Last night, Republicans in the State Senate voted to cut another $200 million from the state budget. This includes a 7.5% cut to some state agencies and up to a 5% pay cut for state employees. To date over 1,600 state employees have been laid off and over 27,000 have been furloughed. Thousands more were laid off because of state-related contracts. We do not yet know the complete effect of this bill or how many more will be laid off as a result of this bill.
Sen. Rebecca Rios offered an amendment to restore the cuts to the Attorney General's office to help the state continue to protect Arizonans against financial fraud and border crime. While the Attorney General's office has been cut tremendously, other Republican elected officials such as the State Treasurer and Secretary of State have not taken cuts. All Democrats voted vote it and all Republicans voted against it.
Sen. Rios also offered an amendment which would restore child abuse prevention funds. The number of child abuse cases is increasing in part due to increased pressure from the recession. We are already aware that the Department of Economic Services is unable to investigate all complaints it receives regarding child abuse. Again, all Democrats voted for it and all Republicans voted against it.
In the end, Democrats all voted against the bill.
"Bipartisan cuts are ones where all parties are at the table. We are not voting for this bill because we did not have a say in it," said Sen. Rebecca Rios, Assistant Democratic Leader.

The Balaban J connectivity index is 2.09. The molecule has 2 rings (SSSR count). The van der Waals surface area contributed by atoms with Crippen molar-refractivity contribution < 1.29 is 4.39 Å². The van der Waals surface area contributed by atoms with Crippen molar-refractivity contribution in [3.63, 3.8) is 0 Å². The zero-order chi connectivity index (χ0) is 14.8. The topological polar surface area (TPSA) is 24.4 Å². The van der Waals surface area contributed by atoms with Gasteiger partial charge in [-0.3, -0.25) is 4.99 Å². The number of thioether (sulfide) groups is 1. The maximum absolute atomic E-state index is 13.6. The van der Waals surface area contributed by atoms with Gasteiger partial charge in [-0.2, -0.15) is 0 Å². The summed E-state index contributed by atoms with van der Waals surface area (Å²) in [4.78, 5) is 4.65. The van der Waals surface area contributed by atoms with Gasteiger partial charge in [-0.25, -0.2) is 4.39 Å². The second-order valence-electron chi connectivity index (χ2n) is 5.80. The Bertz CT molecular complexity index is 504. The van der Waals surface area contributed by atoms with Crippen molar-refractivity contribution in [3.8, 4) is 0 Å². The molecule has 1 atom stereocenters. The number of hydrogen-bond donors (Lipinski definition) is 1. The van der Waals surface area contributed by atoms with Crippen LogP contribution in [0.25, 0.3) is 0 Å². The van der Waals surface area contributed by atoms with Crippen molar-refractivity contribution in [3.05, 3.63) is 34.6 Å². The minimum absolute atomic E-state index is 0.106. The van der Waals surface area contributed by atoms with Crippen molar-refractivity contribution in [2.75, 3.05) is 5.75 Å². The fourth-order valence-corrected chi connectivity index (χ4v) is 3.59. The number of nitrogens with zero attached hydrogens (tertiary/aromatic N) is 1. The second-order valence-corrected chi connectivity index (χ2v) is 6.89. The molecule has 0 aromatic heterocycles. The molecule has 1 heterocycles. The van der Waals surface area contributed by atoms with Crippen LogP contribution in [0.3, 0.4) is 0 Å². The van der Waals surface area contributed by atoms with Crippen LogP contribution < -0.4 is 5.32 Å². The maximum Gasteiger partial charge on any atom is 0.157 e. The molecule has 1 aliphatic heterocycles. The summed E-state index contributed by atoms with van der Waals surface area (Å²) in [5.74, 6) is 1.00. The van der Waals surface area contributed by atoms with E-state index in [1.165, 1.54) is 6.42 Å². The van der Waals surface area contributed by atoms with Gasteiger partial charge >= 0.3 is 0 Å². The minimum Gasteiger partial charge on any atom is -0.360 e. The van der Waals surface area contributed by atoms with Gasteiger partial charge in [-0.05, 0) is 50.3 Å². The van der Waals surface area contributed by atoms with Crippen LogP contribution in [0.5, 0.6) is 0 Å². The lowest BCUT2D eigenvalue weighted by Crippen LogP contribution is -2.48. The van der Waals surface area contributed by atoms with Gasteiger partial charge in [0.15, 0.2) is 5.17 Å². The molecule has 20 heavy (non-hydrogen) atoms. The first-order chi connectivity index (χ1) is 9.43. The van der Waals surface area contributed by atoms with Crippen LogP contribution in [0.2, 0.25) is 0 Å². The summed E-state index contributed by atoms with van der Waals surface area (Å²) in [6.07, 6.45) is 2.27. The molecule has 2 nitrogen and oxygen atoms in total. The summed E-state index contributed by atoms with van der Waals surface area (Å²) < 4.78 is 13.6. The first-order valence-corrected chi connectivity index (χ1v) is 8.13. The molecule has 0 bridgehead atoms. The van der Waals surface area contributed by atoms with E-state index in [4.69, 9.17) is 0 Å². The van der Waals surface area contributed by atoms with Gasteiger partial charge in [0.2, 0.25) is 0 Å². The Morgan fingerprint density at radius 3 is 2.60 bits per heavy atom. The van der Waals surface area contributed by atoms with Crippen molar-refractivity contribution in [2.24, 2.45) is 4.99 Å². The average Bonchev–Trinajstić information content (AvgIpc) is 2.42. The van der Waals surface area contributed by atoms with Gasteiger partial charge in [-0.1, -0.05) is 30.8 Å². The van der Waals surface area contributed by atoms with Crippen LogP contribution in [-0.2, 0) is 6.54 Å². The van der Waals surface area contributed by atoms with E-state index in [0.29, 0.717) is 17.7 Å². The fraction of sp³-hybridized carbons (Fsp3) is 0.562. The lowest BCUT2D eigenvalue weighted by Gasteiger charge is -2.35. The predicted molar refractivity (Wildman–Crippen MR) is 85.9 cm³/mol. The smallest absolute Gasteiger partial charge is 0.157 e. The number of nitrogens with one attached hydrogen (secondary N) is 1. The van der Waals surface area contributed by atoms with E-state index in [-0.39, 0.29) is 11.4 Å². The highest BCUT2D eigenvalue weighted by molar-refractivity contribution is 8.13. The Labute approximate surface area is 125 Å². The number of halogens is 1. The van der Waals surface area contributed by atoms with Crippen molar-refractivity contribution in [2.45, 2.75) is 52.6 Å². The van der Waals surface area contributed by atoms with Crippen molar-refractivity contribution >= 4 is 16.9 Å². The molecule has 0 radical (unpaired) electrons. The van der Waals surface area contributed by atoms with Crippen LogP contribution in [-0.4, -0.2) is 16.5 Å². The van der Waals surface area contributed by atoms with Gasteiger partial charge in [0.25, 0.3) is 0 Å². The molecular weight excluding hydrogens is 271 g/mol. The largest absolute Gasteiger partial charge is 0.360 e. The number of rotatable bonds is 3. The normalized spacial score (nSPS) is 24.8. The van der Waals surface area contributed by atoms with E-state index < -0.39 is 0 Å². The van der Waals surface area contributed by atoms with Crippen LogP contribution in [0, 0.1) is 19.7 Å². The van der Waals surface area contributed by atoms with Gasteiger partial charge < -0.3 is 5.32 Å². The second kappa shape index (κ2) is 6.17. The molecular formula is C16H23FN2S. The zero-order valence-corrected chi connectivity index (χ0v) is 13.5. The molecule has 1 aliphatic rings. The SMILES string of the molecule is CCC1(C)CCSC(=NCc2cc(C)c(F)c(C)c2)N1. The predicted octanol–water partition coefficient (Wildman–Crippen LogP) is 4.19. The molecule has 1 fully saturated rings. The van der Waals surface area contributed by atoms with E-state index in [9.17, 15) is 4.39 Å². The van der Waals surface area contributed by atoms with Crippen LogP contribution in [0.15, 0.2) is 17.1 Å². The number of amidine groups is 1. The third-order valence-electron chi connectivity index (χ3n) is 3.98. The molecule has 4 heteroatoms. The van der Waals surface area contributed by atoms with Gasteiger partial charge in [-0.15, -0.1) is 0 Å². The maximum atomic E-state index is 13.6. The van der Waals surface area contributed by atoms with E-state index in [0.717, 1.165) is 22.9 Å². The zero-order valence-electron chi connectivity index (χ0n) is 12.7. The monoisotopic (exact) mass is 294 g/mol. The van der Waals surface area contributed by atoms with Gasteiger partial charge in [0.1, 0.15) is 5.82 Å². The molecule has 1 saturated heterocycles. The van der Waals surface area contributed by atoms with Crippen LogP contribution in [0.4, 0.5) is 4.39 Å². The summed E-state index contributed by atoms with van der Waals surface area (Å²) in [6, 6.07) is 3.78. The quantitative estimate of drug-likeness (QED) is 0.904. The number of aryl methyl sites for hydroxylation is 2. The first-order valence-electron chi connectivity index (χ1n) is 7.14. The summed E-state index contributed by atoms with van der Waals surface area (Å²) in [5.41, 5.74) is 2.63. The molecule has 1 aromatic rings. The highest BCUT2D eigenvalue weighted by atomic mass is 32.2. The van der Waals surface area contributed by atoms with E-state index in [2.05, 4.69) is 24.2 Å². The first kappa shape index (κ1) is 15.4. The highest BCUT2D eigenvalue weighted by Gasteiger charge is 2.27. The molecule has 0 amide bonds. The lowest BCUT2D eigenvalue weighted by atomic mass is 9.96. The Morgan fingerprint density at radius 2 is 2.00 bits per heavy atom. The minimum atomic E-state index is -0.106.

The legislature is currently in its Fifth Special Session called by Governor Brewer. The original call included three issues, including a sales tax referral and a referral to raid voter protected funds. The Republicans claim a mix-up in election date prevented the referral from going forward for the March ballot.
Thursday afternoon, Sen. Ken Cheuvront called attention to the "mix-up" during a press conference. He stated that a lack of communication between the Republican Governor, Republican Secretary of State and Republican Legislative Leadership caused the legislature to return to this special session without a concrete plan, which has been a waste of taxpayer dollars. For the vast majority of the last 44 years, Republicans have controlled the legislature despite the desire to blame Democrats for the state’s economic woes.
The House of Representatives is meeting today to consider the bill and the Senate will return to the floor tomorrow at 9:30 a.m.